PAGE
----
Some time ago a marketing brochure fell into my hands that said something like “your brand matters to you, you do the best for it, you listen to the consumers, you have an MBA, you´re up to speed regarding the competition” and all the other things that a self-respecting marketer should know and do, “we have a message for you”. After that it showed very graphically how you are no different from the other thousands of brand managers doing exactly the same thing (there was a little drawing of the model marketer and it repeated itself to infinity).
Some years ago, some marketers realized that to really stand out they needed to make a greater effort, think differently, and use more sophisticated thinking and management models. Some do it alone, others with the help of an agency or consultant. Overall, the thinking has become more professionalized. And of course this has benefitted the industry, the problem is that the hyper-preparation has made the topic not only more professionalized, but also much more complex. Today there is a tendency to look for convoluted explanations for certain events or facts. We look for answers in theories, in models, we review data bases, and we conduct 17 group sessions. All of this to have certainty, to have a perfect outcome. We don´t want to fail because there is so much at stake: the brand, your trajectory, the thousands of employees who depend on it, and of course your post, the one you worked so hard to reach. All of this generates a syndrome of inaction which instead of worrying us should put us to work.
How to make decisions and overcome this inaction? By daring to do it. Understanding that years of dedicating ourselves to this has provided us with a particular eye, ear and touch, and above all don´t forget that we have an ace under our sleeve. An ancient answer, an antidote to inaction: common sense. We have heard about it over and over again but in marketing it isn´t necessarily used very often. It´s as if a type of blindness is generated in our industry: too many sources of information, too many theories, too much isolated data which dazzle us so much that they don´t allow us to see.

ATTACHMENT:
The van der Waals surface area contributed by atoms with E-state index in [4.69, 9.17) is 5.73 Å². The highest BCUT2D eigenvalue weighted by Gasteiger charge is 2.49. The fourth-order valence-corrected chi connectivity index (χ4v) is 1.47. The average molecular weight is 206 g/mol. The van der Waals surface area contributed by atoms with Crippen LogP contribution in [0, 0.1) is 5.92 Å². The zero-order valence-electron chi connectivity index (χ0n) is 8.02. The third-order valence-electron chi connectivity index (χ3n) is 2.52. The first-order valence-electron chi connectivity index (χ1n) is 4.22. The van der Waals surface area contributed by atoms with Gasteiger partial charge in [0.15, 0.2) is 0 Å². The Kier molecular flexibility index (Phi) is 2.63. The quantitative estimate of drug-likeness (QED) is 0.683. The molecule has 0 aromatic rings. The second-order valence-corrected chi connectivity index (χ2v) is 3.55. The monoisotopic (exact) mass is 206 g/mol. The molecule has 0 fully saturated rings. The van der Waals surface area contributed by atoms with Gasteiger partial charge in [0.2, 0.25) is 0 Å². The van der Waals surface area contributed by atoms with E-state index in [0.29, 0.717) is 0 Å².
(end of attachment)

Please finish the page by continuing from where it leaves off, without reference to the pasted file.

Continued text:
Have you ever run into a brilliant CEO, CFO or CMO? Listen to him, pay attention. They tend to explain things in an extremely simple way. When we go to them with a problem, how many times have they said something totally dictated by common sense? Sometimes we feel embarrassed, because they said something that should have been obvious to us. Why didn´t we think of it? What do they have that we don´t? The answer is probably that we over- analyze because we doubt ourselves. .
Nowadays many coaching strategies focus on reinforcing self-confidence. When we believe in ourselves we will use common sense to our favor to get us out of obstacles and discomforts. Listening to what your trained intuition tells you can give you the solution that you are looking for so badly.
The other side of the coin of over-intellectualizing are the answers that seem the most obvious and common placed rather than brilliant answers. They are not rubbish, they are known in Psychology as hueristic or cognitive shortcuts. They are this very human tendency to make things easier than what they are. Our brain is programmed to look for abbreviated methods to ensure survival. In the modern world where there are no mammoths nor glacier eras, some of these thoughts are maintained; we react instead of reflecting, we keep old habits instead of questioning their validity.
Using common sense is not as easy as it seems. The more accustomed we are to thinking in a certain way, the greater the possibility that unreflecting and automatic thoughts will end up taking the place of common sense. The challenge is to let go of both: acting automatically as well as inaction generated by over-analysis. Overall, general sense depends on not over- complicating the situation, by applying experience and general knowledge to the specific context of the problem. It is nothing more than self confidence in the fact that your past experiences will be valid for solving future situations.